Summary: This is an introductory sermon to a series on First Peter. In this sermon, we get reacquainted with the man who wrote it, the people to whom he sent it, and the particular situation that prompted him to write it.


A. Maybe you’ve heard the statement: “Where there’s life, there’s hope!”

1. Like most sayings, it has an element of truth, but no guarantee of certainty.

2. It is not the fact of life and determines hope, rather it is the faith of life that determines hope.

B. As Christians we have a living hope because we have a living God.

1. This “living hope” is a major theme of Peter’s first letter.

2. Peter wants to encourage us all to be hopeful.

3. As we begin to explore the wonderful letter we call First Peter, let’s get reacquainted with the man who wrote it, the people to whom he sent it, and the particular situation that prompted him to write it.

I. The Writer

A. First Peter begins with these words: “Peter, an apostle of Jesus Christ...” (1 Pet. 1:1)

1. Some liberal scholars have questioned whether a common fisherman could have penned this letter, especially because Peter and John were both called “unschooled, ordinary men” (Acts 4:13).

2. But this description only suggests that they were without formal education and status.

3. We must never underestimate the three years of training that Peter received from Jesus.

4. Nor should we minimize what the Holy Spirit could do in his life.

B. What do we know about Peter?

1. We know that he always stood out among the group of apostles – whether it was for a good reason or a bad one.

2. Peter was the one who was willing to get out of the boat and walk on the water to Jesus.

3. Peter was the one who confessed that Jesus was the Christ.

4. But Peter was also the one who denied Jesus three times.

5. So Peter simply introduced himself as Peter, and apostle of Jesus Christ – He didn’t feel the need to identify himself any further, because he realized that every Christian in the early church knew who he was.

C. It is interesting that he identified himself as “Peter,” because that wasn’t his given or legal name.

1. His given name was Simon.

2. At their first meeting, Jesus gave him the nickname “Peter” – which means “rock” or “stone.”

3. Jesus perceived that Simon would one day be an important foundation stone of the church.

D. We know that Peter and Paul were the two leading apostles in the early church.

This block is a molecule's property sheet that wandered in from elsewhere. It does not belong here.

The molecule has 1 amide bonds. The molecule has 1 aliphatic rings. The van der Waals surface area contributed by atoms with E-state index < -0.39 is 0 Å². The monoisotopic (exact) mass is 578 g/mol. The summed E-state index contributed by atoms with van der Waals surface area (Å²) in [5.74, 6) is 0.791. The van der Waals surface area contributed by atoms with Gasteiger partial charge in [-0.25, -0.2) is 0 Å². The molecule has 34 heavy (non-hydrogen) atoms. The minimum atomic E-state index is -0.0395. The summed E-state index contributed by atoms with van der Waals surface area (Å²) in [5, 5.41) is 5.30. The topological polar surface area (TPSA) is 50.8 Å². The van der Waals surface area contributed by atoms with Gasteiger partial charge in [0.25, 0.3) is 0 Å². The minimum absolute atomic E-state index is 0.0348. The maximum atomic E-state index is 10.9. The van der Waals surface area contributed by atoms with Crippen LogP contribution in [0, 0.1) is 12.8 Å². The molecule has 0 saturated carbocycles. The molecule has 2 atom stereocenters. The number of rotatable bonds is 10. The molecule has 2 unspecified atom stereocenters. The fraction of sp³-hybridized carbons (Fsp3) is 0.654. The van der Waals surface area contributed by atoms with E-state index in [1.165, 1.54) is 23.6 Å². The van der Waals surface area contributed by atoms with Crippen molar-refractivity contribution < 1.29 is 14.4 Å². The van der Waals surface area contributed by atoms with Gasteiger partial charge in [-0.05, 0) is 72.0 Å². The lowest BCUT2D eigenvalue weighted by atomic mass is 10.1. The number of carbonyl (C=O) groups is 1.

1. Paul was assigned to minister especially to the Gentiles, and Peter to the Jews.

2. Just before the crucifixion, Jesus predicted that Peter would deny Him. Jesus said, “Simon, Simon, Satan has asked to sift all of you as wheat. But I have prayed for you, Simon, that your faith may not fail. And when you have turned back, strengthen your brothers.” (Lk. 22:31-32)

3. Then after Peter had denied Jesus, and Jesus was crucified and resurrected, Jesus appeared to Peter and the apostles on the shore of the sea of Galilee in John 21.

a. Three times Jesus asked Peter if he loved Jesus and three times Peter replied, “You know I love you.”

b. Jesus followed up each response with “Feed my lambs…take care of my sheep…feed my sheep.”

4. As Peter wrote this letter we call First Peter, he was doing what Jesus had commanded him to do – He was strengthening the brethren and feeding the flock.

E. Let’s notice some things at the end of the letter.

1. Look at chapter 5, verse 12: With the help of Silas, whom I regard as a faithful brother, I have written to you briefly, encouraging you and testifying that this is the true grace of God. Stand fast in it.

2. Do you remember who was Silas? Silas was one of the leading men in the early church. He was there at the council in Acts 15, and was chosen to go with Paul and Barnabas to share the official letter that resulted from that Jerusalem council.

3. Then after Paul and Barnabas had their disagreement over John Mark, Silas became Paul’s missionary traveling companion.

4. So it is interesting that Silas was now working with Peter and his ministry.

5. So Silas was a faithful brother and fellow missionary with both Paul and Peter.

7. Notice that Silas is working with Peter to make this letter available. It is possible that Silas was the bearer of this letter, and the secretary who wrote it.

F. Look at the next verse: She who is in Babylon, chosen together with you, sends you her greetings, and so does my son Mark. (1 Pet. 5:13)

1. Peter also mentions Mark, his son (most likely in the faith). This is the Mark who caused the disagreement between Paul and Barnabas.

2. As you know, Mark rebounded after that early failure and became valuable to Paul and to Peter as well.

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